In dictionaries, I often see examples using the structure "to have trouble with + a thing"

For example

He was having trouble with his homework.

We’re having a lot of trouble with the new computer system.

And, some native speakers say "I have trouble with my boss" is somewhat wrong or weird.

They insist on me saying "I am in trouble with my boss".

My question is:

  • is "I have trouble with my boss" wrong or not common?

  • if it is not wrong, then what is the difference between "I have trouble with my boss" and "I am in trouble with my boss"?


3 Answers 3


You can say you have trouble with someone or something if that person or thing is causing you problems:

I'm having trouble with my car (it won't start, the brakes are bad, etc)

I'm having trouble with my son (he gets drunk a lot, he steals from me, he is lazy)

You say that you are in trouble with someone in authority over you if you have done something wrong, or are suspected of it:

I'm in trouble with the police (I got drunk and smashed some windows)

I'm in trouble with my boss (I was late for work three times this week)


"I have trouble with my boss" is unusual but "I have trouble with my children" is common.

You generally say you have trouble with something or someone that's supposed to obey you (but doesn't - that's the aforementioned trouble). You're supposed to obey your boss, so you won't say this so commonly. You could say this to mean you find your boss hard to deal with, but it's kind of cheeky.

"I am in trouble with my boss" means your boss is angry with you (and possibly that you're facing the threat of some kind of punishment from them).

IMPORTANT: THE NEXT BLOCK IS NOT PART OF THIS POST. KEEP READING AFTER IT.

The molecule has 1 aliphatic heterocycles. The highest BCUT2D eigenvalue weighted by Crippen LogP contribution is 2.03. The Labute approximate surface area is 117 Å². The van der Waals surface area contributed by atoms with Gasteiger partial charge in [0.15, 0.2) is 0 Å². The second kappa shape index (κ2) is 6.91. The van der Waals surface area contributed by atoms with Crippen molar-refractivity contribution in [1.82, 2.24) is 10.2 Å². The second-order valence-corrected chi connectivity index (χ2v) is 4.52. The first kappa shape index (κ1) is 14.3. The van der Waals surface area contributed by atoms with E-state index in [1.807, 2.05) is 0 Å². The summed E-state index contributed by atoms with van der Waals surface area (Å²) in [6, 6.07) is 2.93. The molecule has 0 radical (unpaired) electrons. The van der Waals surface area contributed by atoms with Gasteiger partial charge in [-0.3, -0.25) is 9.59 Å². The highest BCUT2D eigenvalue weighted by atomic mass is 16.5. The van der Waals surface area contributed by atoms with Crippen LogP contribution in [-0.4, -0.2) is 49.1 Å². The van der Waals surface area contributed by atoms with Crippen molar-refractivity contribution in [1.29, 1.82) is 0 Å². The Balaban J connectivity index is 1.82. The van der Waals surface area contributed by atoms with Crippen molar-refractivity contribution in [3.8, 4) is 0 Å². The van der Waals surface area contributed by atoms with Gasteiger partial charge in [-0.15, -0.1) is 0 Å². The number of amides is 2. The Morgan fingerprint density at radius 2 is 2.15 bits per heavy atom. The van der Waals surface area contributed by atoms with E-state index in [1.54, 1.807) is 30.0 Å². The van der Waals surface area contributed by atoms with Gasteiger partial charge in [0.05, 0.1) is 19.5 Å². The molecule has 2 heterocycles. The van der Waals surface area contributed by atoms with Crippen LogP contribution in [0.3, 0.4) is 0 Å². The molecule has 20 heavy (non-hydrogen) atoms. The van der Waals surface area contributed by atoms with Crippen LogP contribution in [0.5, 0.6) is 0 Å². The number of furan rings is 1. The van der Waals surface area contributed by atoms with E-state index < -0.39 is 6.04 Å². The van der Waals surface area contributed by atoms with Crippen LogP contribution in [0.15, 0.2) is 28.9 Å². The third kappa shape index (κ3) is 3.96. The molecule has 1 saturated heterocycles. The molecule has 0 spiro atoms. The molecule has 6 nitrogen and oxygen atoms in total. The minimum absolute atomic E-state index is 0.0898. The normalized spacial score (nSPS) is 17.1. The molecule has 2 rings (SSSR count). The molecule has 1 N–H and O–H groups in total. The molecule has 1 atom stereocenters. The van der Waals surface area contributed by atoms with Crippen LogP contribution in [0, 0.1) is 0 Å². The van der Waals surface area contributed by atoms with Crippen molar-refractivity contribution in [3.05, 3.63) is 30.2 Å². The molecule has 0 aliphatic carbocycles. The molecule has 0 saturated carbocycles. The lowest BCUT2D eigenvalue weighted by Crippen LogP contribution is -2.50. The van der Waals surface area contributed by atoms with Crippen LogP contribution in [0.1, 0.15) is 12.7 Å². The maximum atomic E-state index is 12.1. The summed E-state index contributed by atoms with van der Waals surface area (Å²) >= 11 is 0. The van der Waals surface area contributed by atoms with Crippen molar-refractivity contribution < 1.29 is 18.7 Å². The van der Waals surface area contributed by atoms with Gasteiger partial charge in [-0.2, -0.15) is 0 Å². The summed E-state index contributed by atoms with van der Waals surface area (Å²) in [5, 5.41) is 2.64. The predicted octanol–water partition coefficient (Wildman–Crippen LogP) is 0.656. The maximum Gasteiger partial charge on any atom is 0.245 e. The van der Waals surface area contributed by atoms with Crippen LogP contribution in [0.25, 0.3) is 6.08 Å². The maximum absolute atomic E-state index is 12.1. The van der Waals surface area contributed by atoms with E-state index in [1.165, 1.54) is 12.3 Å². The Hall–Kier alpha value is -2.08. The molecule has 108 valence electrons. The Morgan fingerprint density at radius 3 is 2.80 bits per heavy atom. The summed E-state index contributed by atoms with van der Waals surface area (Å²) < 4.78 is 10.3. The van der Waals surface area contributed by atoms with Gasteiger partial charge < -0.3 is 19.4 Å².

• I would understand 'I have trouble with my boss' to mean that you have a difficult relationship with them. Commented Jun 12, 2021 at 8:40

(A) The first definition for "in trouble" from the Farlex Dictionary of Idioms is

  1. Subject to punishment for a particular offense or wrongdoing.

Example: I am in trouble with my boss because I ate his hamburger when he wasn't looking!

(B) The definition for "the trouble with (someone or something)" is

The most irritating or troublesome aspect or characteristic of someone or something.

Example: The trouble with bosses these days is that most of them are lazy!

(C) The first definition for "trouble (someone or oneself) with (someone or something)" is

  1. To bother or inconvenience someone with something, such as a problem, question, or task.

Example: Don't trouble the boss with this right now. He's eating his hamburger!

Thus "I am in trouble with my boss (for spilling coffee on him)" implies that the boss is unhappy with you (A). Whereas "I have trouble with my boss (who is always so lazy)" means that you are irritated with your boss (B). So in case A, the boss has a problem with you, whereas in case B, you have a problem with the boss.




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